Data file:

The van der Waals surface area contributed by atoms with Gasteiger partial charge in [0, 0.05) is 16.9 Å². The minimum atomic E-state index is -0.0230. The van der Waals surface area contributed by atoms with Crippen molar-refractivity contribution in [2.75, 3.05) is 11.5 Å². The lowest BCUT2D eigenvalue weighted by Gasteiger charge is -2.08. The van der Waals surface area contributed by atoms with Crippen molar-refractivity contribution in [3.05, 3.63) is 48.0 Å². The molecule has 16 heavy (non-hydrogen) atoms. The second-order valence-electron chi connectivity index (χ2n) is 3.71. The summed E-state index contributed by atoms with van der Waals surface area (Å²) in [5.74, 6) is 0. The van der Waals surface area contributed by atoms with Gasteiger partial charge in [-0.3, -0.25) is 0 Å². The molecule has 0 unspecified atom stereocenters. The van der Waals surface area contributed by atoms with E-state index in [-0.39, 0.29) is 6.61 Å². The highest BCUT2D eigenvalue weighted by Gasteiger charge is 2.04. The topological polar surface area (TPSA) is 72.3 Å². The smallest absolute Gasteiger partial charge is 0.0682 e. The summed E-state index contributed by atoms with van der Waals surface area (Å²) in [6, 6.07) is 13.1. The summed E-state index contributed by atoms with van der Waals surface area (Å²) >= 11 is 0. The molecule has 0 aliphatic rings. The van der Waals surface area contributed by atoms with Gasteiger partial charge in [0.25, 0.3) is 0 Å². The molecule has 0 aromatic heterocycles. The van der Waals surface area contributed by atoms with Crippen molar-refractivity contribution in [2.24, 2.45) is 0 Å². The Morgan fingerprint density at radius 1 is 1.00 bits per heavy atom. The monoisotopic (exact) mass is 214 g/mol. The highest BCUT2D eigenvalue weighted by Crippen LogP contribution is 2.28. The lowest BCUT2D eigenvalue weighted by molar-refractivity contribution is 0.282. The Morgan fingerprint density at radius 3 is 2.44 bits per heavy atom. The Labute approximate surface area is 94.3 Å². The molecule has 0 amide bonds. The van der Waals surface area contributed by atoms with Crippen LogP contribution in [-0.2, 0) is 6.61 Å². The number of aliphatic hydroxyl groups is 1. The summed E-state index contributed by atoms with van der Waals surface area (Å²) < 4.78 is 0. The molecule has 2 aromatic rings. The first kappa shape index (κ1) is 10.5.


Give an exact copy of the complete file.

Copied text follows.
The van der Waals surface area contributed by atoms with Gasteiger partial charge in [0, 0.05) is 16.9 Å². The minimum atomic E-state index is -0.0230. The van der Waals surface area contributed by atoms with Crippen molar-refractivity contribution in [2.75, 3.05) is 11.5 Å². The lowest BCUT2D eigenvalue weighted by Gasteiger charge is -2.08. The van der Waals surface area contributed by atoms with Crippen molar-refractivity contribution in [3.05, 3.63) is 48.0 Å². The molecule has 16 heavy (non-hydrogen) atoms. The second-order valence-electron chi connectivity index (χ2n) is 3.71. The summed E-state index contributed by atoms with van der Waals surface area (Å²) in [5.74, 6) is 0. The van der Waals surface area contributed by atoms with Gasteiger partial charge in [-0.3, -0.25) is 0 Å². The molecule has 0 unspecified atom stereocenters. The van der Waals surface area contributed by atoms with E-state index in [-0.39, 0.29) is 6.61 Å². The highest BCUT2D eigenvalue weighted by Gasteiger charge is 2.04. The topological polar surface area (TPSA) is 72.3 Å². The smallest absolute Gasteiger partial charge is 0.0682 e. The summed E-state index contributed by atoms with van der Waals surface area (Å²) in [6, 6.07) is 13.1. The summed E-state index contributed by atoms with van der Waals surface area (Å²) >= 11 is 0. The molecule has 0 aliphatic rings. The van der Waals surface area contributed by atoms with Gasteiger partial charge in [0.25, 0.3) is 0 Å². The molecule has 0 aromatic heterocycles. The van der Waals surface area contributed by atoms with Crippen molar-refractivity contribution in [2.24, 2.45) is 0 Å². The Morgan fingerprint density at radius 1 is 1.00 bits per heavy atom. The monoisotopic (exact) mass is 214 g/mol. The highest BCUT2D eigenvalue weighted by Crippen LogP contribution is 2.28. The lowest BCUT2D eigenvalue weighted by molar-refractivity contribution is 0.282. The Morgan fingerprint density at radius 3 is 2.44 bits per heavy atom. The Labute approximate surface area is 94.3 Å². The molecule has 0 amide bonds. The van der Waals surface area contributed by atoms with Crippen LogP contribution in [-0.2, 0) is 6.61 Å². The number of aliphatic hydroxyl groups is 1. The summed E-state index contributed by atoms with van der Waals surface area (Å²) < 4.78 is 0. The molecule has 2 aromatic rings. The first kappa shape index (κ1) is 10.5.